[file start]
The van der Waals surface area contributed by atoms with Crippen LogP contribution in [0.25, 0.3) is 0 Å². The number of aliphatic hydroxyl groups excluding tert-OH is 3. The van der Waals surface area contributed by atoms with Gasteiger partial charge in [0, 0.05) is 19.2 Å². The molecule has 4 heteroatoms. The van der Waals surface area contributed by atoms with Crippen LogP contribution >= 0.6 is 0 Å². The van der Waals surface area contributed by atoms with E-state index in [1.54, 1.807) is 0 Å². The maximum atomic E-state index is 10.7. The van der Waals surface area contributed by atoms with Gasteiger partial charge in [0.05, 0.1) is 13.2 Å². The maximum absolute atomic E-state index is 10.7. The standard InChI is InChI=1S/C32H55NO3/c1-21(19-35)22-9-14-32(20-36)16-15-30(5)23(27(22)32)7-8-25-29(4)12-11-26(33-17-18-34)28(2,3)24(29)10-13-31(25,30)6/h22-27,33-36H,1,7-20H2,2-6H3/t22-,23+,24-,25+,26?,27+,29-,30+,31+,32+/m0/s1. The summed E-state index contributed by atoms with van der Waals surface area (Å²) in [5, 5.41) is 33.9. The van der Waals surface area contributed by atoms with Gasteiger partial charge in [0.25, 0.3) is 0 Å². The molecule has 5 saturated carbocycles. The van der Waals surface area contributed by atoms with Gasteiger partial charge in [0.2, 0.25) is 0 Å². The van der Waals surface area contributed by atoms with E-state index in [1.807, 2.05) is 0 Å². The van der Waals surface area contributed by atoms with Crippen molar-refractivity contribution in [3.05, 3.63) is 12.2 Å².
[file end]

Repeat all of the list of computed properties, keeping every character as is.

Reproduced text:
The van der Waals surface area contributed by atoms with Crippen LogP contribution in [0.25, 0.3) is 0 Å². The number of aliphatic hydroxyl groups excluding tert-OH is 3. The van der Waals surface area contributed by atoms with Gasteiger partial charge in [0, 0.05) is 19.2 Å². The molecule has 4 heteroatoms. The van der Waals surface area contributed by atoms with Crippen LogP contribution >= 0.6 is 0 Å². The van der Waals surface area contributed by atoms with E-state index in [1.54, 1.807) is 0 Å². The maximum atomic E-state index is 10.7. The van der Waals surface area contributed by atoms with Gasteiger partial charge in [0.05, 0.1) is 13.2 Å². The maximum absolute atomic E-state index is 10.7. The standard InChI is InChI=1S/C32H55NO3/c1-21(19-35)22-9-14-32(20-36)16-15-30(5)23(27(22)32)7-8-25-29(4)12-11-26(33-17-18-34)28(2,3)24(29)10-13-31(25,30)6/h22-27,33-36H,1,7-20H2,2-6H3/t22-,23+,24-,25+,26?,27+,29-,30+,31+,32+/m0/s1. The summed E-state index contributed by atoms with van der Waals surface area (Å²) in [5, 5.41) is 33.9. The van der Waals surface area contributed by atoms with Gasteiger partial charge in [0.25, 0.3) is 0 Å². The molecule has 5 saturated carbocycles. The van der Waals surface area contributed by atoms with Gasteiger partial charge in [0.2, 0.25) is 0 Å². The van der Waals surface area contributed by atoms with E-state index in [1.807, 2.05) is 0 Å². The van der Waals surface area contributed by atoms with Crippen molar-refractivity contribution in [3.05, 3.63) is 12.2 Å².